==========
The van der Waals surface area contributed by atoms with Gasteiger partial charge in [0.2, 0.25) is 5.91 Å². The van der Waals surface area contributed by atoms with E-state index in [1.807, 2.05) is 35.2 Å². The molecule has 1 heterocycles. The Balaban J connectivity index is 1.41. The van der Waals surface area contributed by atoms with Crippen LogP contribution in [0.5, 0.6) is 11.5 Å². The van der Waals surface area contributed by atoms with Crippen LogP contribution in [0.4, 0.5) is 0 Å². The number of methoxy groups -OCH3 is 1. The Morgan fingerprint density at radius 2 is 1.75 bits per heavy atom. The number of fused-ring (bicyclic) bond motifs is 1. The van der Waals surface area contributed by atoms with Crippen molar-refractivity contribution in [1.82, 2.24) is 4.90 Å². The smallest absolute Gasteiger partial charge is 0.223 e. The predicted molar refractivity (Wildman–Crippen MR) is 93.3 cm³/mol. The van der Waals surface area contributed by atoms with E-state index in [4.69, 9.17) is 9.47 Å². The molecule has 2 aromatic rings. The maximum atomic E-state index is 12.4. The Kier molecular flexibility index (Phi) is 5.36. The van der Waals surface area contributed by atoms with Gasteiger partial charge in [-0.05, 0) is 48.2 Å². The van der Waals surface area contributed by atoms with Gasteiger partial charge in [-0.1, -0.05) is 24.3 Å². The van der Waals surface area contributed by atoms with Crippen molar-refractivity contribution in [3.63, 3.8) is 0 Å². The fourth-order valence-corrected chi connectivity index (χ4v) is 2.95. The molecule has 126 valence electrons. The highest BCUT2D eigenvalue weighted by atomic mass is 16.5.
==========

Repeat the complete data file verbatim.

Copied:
The van der Waals surface area contributed by atoms with Gasteiger partial charge in [0.2, 0.25) is 5.91 Å². The van der Waals surface area contributed by atoms with E-state index in [1.807, 2.05) is 35.2 Å². The molecule has 1 heterocycles. The Balaban J connectivity index is 1.41. The van der Waals surface area contributed by atoms with Crippen LogP contribution in [0.5, 0.6) is 11.5 Å². The van der Waals surface area contributed by atoms with Crippen LogP contribution in [0.4, 0.5) is 0 Å². The number of methoxy groups -OCH3 is 1. The Morgan fingerprint density at radius 2 is 1.75 bits per heavy atom. The number of fused-ring (bicyclic) bond motifs is 1. The van der Waals surface area contributed by atoms with Crippen molar-refractivity contribution in [1.82, 2.24) is 4.90 Å². The smallest absolute Gasteiger partial charge is 0.223 e. The predicted molar refractivity (Wildman–Crippen MR) is 93.3 cm³/mol. The van der Waals surface area contributed by atoms with E-state index in [4.69, 9.17) is 9.47 Å². The molecule has 2 aromatic rings. The maximum atomic E-state index is 12.4. The Kier molecular flexibility index (Phi) is 5.36. The van der Waals surface area contributed by atoms with Gasteiger partial charge in [-0.05, 0) is 48.2 Å². The van der Waals surface area contributed by atoms with Gasteiger partial charge in [-0.1, -0.05) is 24.3 Å². The van der Waals surface area contributed by atoms with Crippen molar-refractivity contribution in [3.63, 3.8) is 0 Å². The fourth-order valence-corrected chi connectivity index (χ4v) is 2.95. The molecule has 126 valence electrons. The highest BCUT2D eigenvalue weighted by atomic mass is 16.5.